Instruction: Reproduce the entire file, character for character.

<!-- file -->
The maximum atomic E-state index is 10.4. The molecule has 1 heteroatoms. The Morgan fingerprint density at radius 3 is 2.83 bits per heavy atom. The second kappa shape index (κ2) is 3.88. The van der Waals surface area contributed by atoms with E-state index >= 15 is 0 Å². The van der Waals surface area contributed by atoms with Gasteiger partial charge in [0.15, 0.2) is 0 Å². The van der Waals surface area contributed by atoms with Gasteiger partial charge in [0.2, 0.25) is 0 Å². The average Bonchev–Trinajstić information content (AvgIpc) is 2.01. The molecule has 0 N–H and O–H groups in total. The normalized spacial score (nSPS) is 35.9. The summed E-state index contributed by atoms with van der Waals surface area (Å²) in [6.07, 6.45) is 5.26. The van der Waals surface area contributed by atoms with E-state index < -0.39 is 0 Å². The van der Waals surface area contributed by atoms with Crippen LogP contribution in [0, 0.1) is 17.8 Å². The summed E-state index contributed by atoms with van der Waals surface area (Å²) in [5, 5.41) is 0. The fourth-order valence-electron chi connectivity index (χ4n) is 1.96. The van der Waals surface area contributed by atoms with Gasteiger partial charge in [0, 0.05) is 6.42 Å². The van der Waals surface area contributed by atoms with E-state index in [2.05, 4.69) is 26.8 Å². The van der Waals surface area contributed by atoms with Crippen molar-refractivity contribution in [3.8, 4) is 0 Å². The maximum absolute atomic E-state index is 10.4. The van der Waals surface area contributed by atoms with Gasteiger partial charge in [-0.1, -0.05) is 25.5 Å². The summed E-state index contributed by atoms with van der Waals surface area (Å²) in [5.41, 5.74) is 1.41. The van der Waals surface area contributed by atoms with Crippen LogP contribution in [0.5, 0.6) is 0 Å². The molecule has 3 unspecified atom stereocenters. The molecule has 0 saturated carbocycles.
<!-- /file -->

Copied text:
The maximum atomic E-state index is 10.4. The molecule has 1 heteroatoms. The Morgan fingerprint density at radius 3 is 2.83 bits per heavy atom. The second kappa shape index (κ2) is 3.88. The van der Waals surface area contributed by atoms with E-state index >= 15 is 0 Å². The van der Waals surface area contributed by atoms with Gasteiger partial charge in [0.15, 0.2) is 0 Å². The van der Waals surface area contributed by atoms with Gasteiger partial charge in [0.2, 0.25) is 0 Å². The average Bonchev–Trinajstić information content (AvgIpc) is 2.01. The molecule has 0 N–H and O–H groups in total. The normalized spacial score (nSPS) is 35.9. The summed E-state index contributed by atoms with van der Waals surface area (Å²) in [6.07, 6.45) is 5.26. The van der Waals surface area contributed by atoms with E-state index < -0.39 is 0 Å². The van der Waals surface area contributed by atoms with Crippen LogP contribution in [0, 0.1) is 17.8 Å². The summed E-state index contributed by atoms with van der Waals surface area (Å²) in [5, 5.41) is 0. The fourth-order valence-electron chi connectivity index (χ4n) is 1.96. The van der Waals surface area contributed by atoms with Gasteiger partial charge in [0, 0.05) is 6.42 Å². The van der Waals surface area contributed by atoms with E-state index in [2.05, 4.69) is 26.8 Å². The van der Waals surface area contributed by atoms with Crippen molar-refractivity contribution in [3.8, 4) is 0 Å². The maximum absolute atomic E-state index is 10.4. The van der Waals surface area contributed by atoms with Gasteiger partial charge in [-0.1, -0.05) is 25.5 Å². The summed E-state index contributed by atoms with van der Waals surface area (Å²) in [5.41, 5.74) is 1.41. The van der Waals surface area contributed by atoms with Crippen LogP contribution in [0.5, 0.6) is 0 Å². The molecule has 3 unspecified atom stereocenters. The molecule has 0 saturated carbocycles.